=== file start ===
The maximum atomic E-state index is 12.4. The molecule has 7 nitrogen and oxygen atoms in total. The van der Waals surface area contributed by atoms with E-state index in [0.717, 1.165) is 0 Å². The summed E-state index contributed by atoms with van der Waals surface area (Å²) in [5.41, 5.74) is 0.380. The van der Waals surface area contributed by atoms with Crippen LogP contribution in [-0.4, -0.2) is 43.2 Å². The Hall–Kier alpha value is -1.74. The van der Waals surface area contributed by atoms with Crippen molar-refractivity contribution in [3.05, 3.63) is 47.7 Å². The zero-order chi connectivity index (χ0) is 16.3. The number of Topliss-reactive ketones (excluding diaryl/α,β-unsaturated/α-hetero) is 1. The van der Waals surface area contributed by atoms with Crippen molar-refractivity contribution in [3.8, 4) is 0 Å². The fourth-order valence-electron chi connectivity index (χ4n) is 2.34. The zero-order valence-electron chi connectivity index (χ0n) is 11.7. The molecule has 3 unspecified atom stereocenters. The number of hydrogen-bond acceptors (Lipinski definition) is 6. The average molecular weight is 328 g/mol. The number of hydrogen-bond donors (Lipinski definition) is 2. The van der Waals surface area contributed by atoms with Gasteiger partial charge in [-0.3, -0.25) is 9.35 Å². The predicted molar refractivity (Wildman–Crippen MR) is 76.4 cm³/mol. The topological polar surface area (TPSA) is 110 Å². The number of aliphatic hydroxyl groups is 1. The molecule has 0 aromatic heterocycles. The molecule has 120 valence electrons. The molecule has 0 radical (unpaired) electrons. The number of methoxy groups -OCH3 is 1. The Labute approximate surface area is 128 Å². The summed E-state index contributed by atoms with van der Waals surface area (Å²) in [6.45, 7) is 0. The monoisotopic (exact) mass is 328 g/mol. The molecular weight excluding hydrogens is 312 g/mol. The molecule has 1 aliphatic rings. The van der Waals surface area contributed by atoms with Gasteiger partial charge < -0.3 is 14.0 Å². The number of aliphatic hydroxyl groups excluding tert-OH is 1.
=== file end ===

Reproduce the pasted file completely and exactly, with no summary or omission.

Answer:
The maximum atomic E-state index is 12.4. The molecule has 7 nitrogen and oxygen atoms in total. The van der Waals surface area contributed by atoms with E-state index in [0.717, 1.165) is 0 Å². The summed E-state index contributed by atoms with van der Waals surface area (Å²) in [5.41, 5.74) is 0.380. The van der Waals surface area contributed by atoms with Crippen LogP contribution in [-0.4, -0.2) is 43.2 Å². The Hall–Kier alpha value is -1.74. The van der Waals surface area contributed by atoms with Crippen molar-refractivity contribution in [3.05, 3.63) is 47.7 Å². The zero-order chi connectivity index (χ0) is 16.3. The number of Topliss-reactive ketones (excluding diaryl/α,β-unsaturated/α-hetero) is 1. The van der Waals surface area contributed by atoms with Crippen molar-refractivity contribution in [3.8, 4) is 0 Å². The fourth-order valence-electron chi connectivity index (χ4n) is 2.34. The zero-order valence-electron chi connectivity index (χ0n) is 11.7. The molecule has 3 unspecified atom stereocenters. The number of hydrogen-bond acceptors (Lipinski definition) is 6. The average molecular weight is 328 g/mol. The number of hydrogen-bond donors (Lipinski definition) is 2. The van der Waals surface area contributed by atoms with Gasteiger partial charge in [-0.3, -0.25) is 9.35 Å². The predicted molar refractivity (Wildman–Crippen MR) is 76.4 cm³/mol. The topological polar surface area (TPSA) is 110 Å². The number of aliphatic hydroxyl groups is 1. The molecule has 0 aromatic heterocycles. The molecule has 120 valence electrons. The molecule has 0 radical (unpaired) electrons. The number of methoxy groups -OCH3 is 1. The Labute approximate surface area is 128 Å². The summed E-state index contributed by atoms with van der Waals surface area (Å²) in [6.45, 7) is 0. The monoisotopic (exact) mass is 328 g/mol. The molecular weight excluding hydrogens is 312 g/mol. The molecule has 1 aliphatic rings. The van der Waals surface area contributed by atoms with Gasteiger partial charge < -0.3 is 14.0 Å². The number of aliphatic hydroxyl groups excluding tert-OH is 1.